A sustainable way of learning

08 Feb 2010

Springfield's new elementary school aims to promote environmental understanding from a young age

The new Thurston Elementary School in the Springfield Public School District, completed in August 2009, replaces an existing school on the same site. Reflecting the surrounding McKenzie River valley, the gentle sloping silhouette of the two-storey classroom wings mirror the tree lined hills to the south and north of the site. Large sheets of exposed, tilt-up concrete underline the scale of the hills and proved to be the most economical local construction method.

The community and student population approach the school from the west side while the east side offers access to outdoor learning and a protected wetland. To promote student understanding of the natural systems, rainwater collected from the roof is put on display by directing flow into open concrete runnels that distribute into landscaped bio filtration cells.The classroom wings are connected by one-storey public zones with low rooflines which embrace the K-5 population.

Large wood framed glass walls on each side allow the outdoors to come inside and flow through these transparent connectors which house the entry, library and commons. Wood windows, benches, wall paneling and ceilings offer a welcoming, warm invitation to gather. The richly coloured wood work reflects the historic importance of the Springfield timber industry and the execution of the detailing showcases the local talent of woodwork craftsmanship.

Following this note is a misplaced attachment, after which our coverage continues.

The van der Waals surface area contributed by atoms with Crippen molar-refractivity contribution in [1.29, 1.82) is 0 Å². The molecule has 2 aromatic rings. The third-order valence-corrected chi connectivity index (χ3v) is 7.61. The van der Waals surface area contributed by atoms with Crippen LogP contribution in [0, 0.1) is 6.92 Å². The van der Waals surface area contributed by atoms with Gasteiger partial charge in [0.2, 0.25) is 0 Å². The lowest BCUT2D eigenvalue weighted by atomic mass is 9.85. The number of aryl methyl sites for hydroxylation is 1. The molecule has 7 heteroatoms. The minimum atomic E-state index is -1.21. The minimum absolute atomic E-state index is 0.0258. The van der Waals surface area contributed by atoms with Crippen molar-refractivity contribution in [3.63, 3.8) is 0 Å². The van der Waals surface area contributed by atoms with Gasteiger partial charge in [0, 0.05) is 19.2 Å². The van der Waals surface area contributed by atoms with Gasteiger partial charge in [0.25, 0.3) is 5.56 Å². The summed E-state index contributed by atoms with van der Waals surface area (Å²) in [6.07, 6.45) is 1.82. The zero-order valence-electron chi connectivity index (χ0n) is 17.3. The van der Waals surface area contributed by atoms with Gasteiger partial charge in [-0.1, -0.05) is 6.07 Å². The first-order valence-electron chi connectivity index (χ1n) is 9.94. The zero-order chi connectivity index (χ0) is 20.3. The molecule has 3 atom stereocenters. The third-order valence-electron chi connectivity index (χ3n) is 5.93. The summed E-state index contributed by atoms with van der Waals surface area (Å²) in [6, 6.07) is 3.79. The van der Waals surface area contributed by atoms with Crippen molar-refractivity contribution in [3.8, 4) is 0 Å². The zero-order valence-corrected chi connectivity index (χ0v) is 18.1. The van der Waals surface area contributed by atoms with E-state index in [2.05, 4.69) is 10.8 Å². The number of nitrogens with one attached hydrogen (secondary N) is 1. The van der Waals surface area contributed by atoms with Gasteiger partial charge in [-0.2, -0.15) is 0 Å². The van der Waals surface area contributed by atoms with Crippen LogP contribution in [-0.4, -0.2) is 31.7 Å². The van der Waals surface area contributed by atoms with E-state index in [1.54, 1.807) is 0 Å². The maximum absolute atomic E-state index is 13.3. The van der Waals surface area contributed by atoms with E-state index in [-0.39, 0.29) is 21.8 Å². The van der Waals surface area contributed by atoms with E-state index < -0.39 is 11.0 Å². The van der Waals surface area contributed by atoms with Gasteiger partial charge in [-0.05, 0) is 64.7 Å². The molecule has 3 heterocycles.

The continuation of the exposed concrete on the inside creates a clear breakpoint with the classroom wings, where the neutral colour palette serves as a backdrop for the creativity of the students. Four classrooms are grouped around one break-out space with direct access to the outdoors. The internal transparency allows teachers to observe students at all times and encourages the development of smaller learning communities for each grade level.

Sustainable features have become learning tools and integrated throughout the building creating a high performance facility. Students are connected to the outdoors through large windows offering a variety of views. Exterior sunshades work in tandem with interior light shelves and reflective ceilings to allow classrooms to be naturally daylit throughout most of the day while reducing energy consumption.

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